Key idea: While humans may be starry-eyed about sending people across the solar system to live on Mars one day, the discovery of a “relict glacier” on the red planet could mean that dream is one step closer to reality.
Original author and publication date: CNN Newssource – March 17, 2023
Futurizonte Editor’s Note: Water on Mars? I still remember when, not so long ago, people where laughing about that idea. So, what else is there?
From the article:
Scientists say the “groundbreaking announcement” presented at the 54th Lunar and Planetary Science Conference in The Woodlands, Texas, could mean “surface water ice” exists on Mars even to this day.
A “relict glacier” is not made of ice, but is rather one of several “light-toned deposits” (LTDs) found in the area. Scientists say LTDs are typically made up of light-coloured sulfate salts, however this one appears to have very similar features to a glacier.
Researchers say the relict glacier was found near Mars’ equator (precisely in Eastern Noctis Labyrinthus at coordinates 7° 33′ S, 93°14′ W for space enthusiasts), meaning ice may still be around the area at shallow depths which could have “significant implications for future human exploration.”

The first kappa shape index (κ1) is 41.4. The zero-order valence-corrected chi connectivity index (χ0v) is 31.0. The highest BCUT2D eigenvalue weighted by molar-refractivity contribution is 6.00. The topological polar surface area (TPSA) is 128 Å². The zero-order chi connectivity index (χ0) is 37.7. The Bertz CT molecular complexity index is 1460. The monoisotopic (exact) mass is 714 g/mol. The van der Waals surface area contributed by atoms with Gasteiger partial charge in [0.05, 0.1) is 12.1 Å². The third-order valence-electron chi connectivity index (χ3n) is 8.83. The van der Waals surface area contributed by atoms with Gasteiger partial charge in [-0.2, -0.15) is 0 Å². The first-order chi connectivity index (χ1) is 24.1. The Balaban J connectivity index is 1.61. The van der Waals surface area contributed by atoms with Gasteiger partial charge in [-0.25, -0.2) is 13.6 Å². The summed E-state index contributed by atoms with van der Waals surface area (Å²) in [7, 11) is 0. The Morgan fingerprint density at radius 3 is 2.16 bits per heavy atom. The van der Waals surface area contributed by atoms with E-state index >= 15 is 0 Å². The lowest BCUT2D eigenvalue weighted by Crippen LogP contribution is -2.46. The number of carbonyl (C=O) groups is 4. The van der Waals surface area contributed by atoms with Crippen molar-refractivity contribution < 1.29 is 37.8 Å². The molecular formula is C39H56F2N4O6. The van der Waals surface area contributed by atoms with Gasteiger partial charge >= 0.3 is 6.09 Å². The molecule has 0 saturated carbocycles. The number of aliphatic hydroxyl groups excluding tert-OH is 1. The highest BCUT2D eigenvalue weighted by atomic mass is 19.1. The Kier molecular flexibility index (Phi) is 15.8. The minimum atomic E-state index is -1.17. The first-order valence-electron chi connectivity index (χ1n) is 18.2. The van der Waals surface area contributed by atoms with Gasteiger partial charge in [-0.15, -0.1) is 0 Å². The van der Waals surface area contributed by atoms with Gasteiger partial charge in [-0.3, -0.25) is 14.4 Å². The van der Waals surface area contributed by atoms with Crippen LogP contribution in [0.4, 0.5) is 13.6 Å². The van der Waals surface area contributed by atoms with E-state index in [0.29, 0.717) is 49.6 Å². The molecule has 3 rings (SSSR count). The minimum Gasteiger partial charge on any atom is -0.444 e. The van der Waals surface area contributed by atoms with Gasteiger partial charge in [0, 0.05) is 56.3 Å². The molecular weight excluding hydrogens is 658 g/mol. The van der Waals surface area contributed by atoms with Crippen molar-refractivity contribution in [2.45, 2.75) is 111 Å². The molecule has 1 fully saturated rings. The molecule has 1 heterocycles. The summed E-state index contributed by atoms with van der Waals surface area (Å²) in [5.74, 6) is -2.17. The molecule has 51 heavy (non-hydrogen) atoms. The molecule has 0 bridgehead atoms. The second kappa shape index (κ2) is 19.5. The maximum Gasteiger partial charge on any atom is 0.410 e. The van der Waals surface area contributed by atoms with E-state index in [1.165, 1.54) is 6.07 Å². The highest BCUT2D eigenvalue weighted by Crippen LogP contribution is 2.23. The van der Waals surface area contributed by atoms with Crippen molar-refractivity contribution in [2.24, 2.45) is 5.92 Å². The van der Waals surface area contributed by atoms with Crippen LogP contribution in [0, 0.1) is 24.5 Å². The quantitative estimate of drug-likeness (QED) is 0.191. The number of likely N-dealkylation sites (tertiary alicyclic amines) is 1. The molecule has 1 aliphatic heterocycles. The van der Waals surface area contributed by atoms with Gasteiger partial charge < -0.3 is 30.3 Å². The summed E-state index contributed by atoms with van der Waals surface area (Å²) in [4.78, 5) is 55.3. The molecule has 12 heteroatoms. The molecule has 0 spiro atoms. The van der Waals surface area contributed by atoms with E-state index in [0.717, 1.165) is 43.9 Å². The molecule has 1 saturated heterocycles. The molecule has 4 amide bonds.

The discovery suggests Mars may have had a more “watery” history than scientists previously suspected, which could change our understanding of how the red planet can sustain human life.
“We’ve known about glacial activity on Mars at many locations, including near the equator in the more distant past. And we’ve known about recent glacial activity on Mars, but so far, only at higher latitudes. A relatively young relict glacier in this location tells us that Mars experienced surface ice in recent times, even near the equator, which is new,” said Pascal Lee, a planetary scientist with the SETI Institute and the Mars Institute, and the lead author of the study.
“The desire to land humans at a location where they might be able to extract water ice from the ground has been pushing mission planners to consider higher latitude sites. But the latter environments are typically colder and more challenging for humans and robots.”
“If there were equatorial locations where ice might be found at shallow depth, then we’d have the best of both environments: warmer conditions for human exploration and still access to ice,” Lee said.